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Jefferson Davis was born June 3, 1808, in that portion of Christian county, Kentucky, which was afterwards set off as Todd County. His grandfather was a colonist from Wales, living in Virginia and Maryland, and rendering important public service to those southern colonies. His father, Samuel Emory Davis, and his uncles, were all Revolutionary soldiers in 1776. Samuel Davis served during the Revolution partly with Georgia cavalry and was also in the siege of Savannah as an officer in the infantry. He is described as a young officer of gentle and engaging address, as well as remarkable daring in battle. Three brothers of Jefferson Davis, all older than himself, fought in the war of 1812, two of them serving directly with Andrew Jackson, and gaining from that great soldier special mention of their gallantry in the battle of New Orleans.
Jefferson Davis received his academic education in early boyhood at home, and was then sent to Transylvania University in Kentucky, where he remained until 1824, and the sixteenth year of his age. During that year he was appointed by President Monroe to West Point military academy as a cadet. A class-mate at West Point said of him, "he was distinguished in his corps for manly bearing and high-toned and lofty character. His figure was very soldier like and rather robust; his step springy, resembling the tread of an Indian 'brave' on the war-path." He was graduated June, 1828, at twenty years of age, assigned at once to the First infantry and commissioned on the same day brevet second-lieutenant and second-lieutenant. His first active service in the United States army was at posts in the North-west from 1828 to 1833. The Black-hawk war occurring in 1831, his regiment was engaged in several of its battles, in one of which the Indian chieftain, Blackhawk, was captured and placed in the charge of Lieutenant Davis; and it is stated that the heart of the Indian captive was won by the kind treatment he received from the young officer who held him prisoner. In 1833, March 4th, Lieutenant Davis was transferred to a new regiment called the First Dragoons, with promotion to the rank of first-lieutenant, and was appointed adjutant. For about two years following this promotion he had active service in various encounters with the Pawnees, Comanches and other tribes.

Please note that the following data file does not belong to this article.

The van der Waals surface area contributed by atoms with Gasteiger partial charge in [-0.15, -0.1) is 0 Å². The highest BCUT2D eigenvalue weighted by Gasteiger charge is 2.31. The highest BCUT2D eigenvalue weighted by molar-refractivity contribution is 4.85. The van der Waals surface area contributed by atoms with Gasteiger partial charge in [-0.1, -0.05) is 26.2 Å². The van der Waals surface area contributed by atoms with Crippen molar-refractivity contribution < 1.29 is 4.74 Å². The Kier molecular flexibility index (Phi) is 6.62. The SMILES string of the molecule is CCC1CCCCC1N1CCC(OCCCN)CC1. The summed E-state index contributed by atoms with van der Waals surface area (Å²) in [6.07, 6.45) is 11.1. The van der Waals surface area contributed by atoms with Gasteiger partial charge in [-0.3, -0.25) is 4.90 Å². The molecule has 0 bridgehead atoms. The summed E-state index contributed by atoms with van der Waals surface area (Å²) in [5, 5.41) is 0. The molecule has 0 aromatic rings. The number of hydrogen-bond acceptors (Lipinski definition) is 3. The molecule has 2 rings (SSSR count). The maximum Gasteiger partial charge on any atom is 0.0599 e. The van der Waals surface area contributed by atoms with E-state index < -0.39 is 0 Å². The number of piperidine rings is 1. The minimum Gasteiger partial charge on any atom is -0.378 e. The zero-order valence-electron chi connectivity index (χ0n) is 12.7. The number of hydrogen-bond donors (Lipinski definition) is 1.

Jefferson married Sarah Knox Taylor (daughter of Zachary Taylor). Three months after the wedding Mrs. Davis died of disease. He later married Varina Howell (16 years his junior); their marriage endured the war and lasted until his death.
Jefferson served during the Mexican War with former West Point classmates. He was appointed Colonel of the Mississippi Regiment. He refused a promotion to Brigadier Gen. from the president on the grounds that the president had no authority to promote a state militia officer.
He served as Secretary of War under President Franklin Pierce. Davis served the people of Mississippi as their representative in the U.S. House of Representatives and 12 years as their U.S. senator. During his tenure in the senate he argued against secession as a method of solving regional differences. His deep concern for the rights of states not being overshadowed by the central government was the center of his political agenda. He reluctantly resigned from the U.S. Senate upon Mississippi’s vote of secession. Upon his return to MS he was appointed Maj. General of the MS militia. A couple of weeks later he was given the position as provisional president of the Confederacy. A short time later he was elected President of the new Confederacy.
At the end of the war he was imprisoned at Fortress Monroe for two years. For more information on Jefferson Davis go to jeffersondavis.rice.edu/
Respectfully submitted by Rev. J.W. Binion, D.Min.
Last Updated (Friday, 23 March 2012 19:36)